I’m hoping he stays for many years yet, moving up the echelons, eventually reaching some kind of senior management role…and keeps getting reminded that he is, indeed, a small, litter-collecting, sentient mammal who lives on Wimbledon Common!!!

Read ‘Em And Weep

Anyone who is friends with me on Facebook, follows me on Twitter or, unlikely as it seems, occasionally looks at my Google+ account, will know that for the past two years or so I have been undertaking a reading marathon of Pratchett proportions.

I started with The Colour of Magic and continued with all 41 Discworld novels, as well as the maps, cookbooks, tourist guides, kids books and short story collections. After this I started on the non-Discworld books – Strata, The Dark Side of the Sun, the Bromeliad trilogy, the Johnny Maxwell books, etc.

The reason for this single-minded readathon are numerous, I tend to reread my Pratchett collection every few years anyway, but after his untimely death in 2015 I couldn’t bring myself to pick up a book by any other author.

I assumed this feeling would pass but several months later I was still in the same mood, a year later I felt the same, two years later and I was still in my reading rut.

Seemingly unrelated, about two months ago we got notice that our landlord wanted their house back, which was a bit inconvenient because we were just in the middle of trying to find somewhere of our own to buy. Scroll on to about a week ago and the house is full of boxes as we get ready to move to a new rental. I was packing up my Pratchett collection (shudder) and amongst them I found my Kindle, untouched since I picked up The Colour of Magic.

I wasn’t sure what to do with it so I left it on top of my drawers in our bedroom. Then, last Sunday night I was getting my stuff ready for work the next day and thought “why the hell not” and slipped the e-reader into my bag.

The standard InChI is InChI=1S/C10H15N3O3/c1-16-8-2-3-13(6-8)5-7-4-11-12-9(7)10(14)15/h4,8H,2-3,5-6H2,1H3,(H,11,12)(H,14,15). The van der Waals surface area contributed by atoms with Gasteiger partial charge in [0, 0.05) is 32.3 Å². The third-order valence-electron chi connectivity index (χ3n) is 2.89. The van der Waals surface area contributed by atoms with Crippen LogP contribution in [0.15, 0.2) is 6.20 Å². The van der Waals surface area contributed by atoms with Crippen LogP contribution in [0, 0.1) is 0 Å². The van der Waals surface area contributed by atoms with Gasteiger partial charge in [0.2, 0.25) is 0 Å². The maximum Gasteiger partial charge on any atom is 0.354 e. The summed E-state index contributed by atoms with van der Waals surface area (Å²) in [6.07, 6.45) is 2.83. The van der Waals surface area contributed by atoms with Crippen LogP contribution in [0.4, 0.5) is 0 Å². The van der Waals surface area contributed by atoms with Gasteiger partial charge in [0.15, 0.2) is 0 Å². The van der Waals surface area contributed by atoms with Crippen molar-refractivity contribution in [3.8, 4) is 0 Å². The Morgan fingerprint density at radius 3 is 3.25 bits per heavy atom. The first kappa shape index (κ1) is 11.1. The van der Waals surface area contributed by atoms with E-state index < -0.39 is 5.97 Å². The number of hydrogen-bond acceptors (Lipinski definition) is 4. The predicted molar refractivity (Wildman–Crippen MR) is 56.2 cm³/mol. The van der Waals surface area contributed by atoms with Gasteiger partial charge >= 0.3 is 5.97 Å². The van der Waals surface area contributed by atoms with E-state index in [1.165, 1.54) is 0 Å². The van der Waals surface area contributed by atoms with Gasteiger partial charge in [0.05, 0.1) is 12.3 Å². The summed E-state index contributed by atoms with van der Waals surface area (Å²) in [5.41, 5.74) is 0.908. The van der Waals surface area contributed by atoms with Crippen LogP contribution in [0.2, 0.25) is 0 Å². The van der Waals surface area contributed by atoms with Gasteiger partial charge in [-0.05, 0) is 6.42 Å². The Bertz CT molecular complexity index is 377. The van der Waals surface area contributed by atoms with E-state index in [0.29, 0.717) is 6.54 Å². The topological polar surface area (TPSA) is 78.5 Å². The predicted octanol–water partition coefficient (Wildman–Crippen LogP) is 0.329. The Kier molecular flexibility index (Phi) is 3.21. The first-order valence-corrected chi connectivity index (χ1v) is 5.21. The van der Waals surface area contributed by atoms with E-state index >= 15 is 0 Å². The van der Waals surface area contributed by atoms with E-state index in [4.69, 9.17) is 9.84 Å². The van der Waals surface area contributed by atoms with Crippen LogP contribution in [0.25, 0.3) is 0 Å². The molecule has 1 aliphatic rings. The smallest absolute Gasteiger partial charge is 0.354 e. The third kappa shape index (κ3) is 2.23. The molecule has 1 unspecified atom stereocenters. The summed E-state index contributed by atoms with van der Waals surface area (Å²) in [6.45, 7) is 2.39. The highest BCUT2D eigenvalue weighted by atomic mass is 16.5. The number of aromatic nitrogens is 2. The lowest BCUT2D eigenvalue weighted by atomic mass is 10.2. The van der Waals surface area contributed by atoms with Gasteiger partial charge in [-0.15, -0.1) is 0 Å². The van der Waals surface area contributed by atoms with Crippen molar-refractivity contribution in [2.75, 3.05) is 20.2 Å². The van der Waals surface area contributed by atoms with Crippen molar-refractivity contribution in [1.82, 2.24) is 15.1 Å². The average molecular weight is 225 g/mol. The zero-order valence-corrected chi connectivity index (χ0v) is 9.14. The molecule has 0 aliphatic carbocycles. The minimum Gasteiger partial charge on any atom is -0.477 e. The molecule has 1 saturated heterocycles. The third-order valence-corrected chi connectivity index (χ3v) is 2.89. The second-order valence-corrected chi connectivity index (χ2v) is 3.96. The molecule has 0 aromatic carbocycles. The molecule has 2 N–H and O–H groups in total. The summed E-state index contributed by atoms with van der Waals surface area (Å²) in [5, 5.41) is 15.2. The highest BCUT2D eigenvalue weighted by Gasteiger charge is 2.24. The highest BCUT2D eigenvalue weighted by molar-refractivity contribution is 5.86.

When I arrived at the train station on Monday morning I got it out and started reading (American Gods by Neil Gaiman, if you must know!), and have been doing so on every journey to work and back since. It seems my reading mojo has returned and, with it, my brain has also fallen off a deep precepice into the icy waters of “I Have To Write” again.

Ideas are sloshing around inside my head like a particularly spectacular Formula One pile up and my fingers are itching to type. But what to do first?

I’ve been working on a few things, slowly, for the past few months, a Discworld fan-fiction piece about Rincewind; a comedy fantasy novel about a vampire; a biography about my life as a type one diabetic; a kids book I’ve been working on for a couple of years now.

All these conflicting stories are arguing for precedence, so what I’m going to do is…go to sleep! Life is complicated enough at the moment without worrying about what and when to write, so I just need to put digits to keyboard whenever I get the chance.

Wish me luck!

Terry Pratchett, April 28, 1948 – March 12, 2015

I woke up this morning as I would on any other day, alarm sounded, arm wildly flailed to find the snooze button, hop out of bed, pull on some shorts, turn on phone and head to the kitchen to make some toast. After my blood test I buttered my toast, sat down and started checking my messages, I had been tagged in a post on Facebook by my friend Ian, so I opened Facebook and went to see what he was drawing my attention to.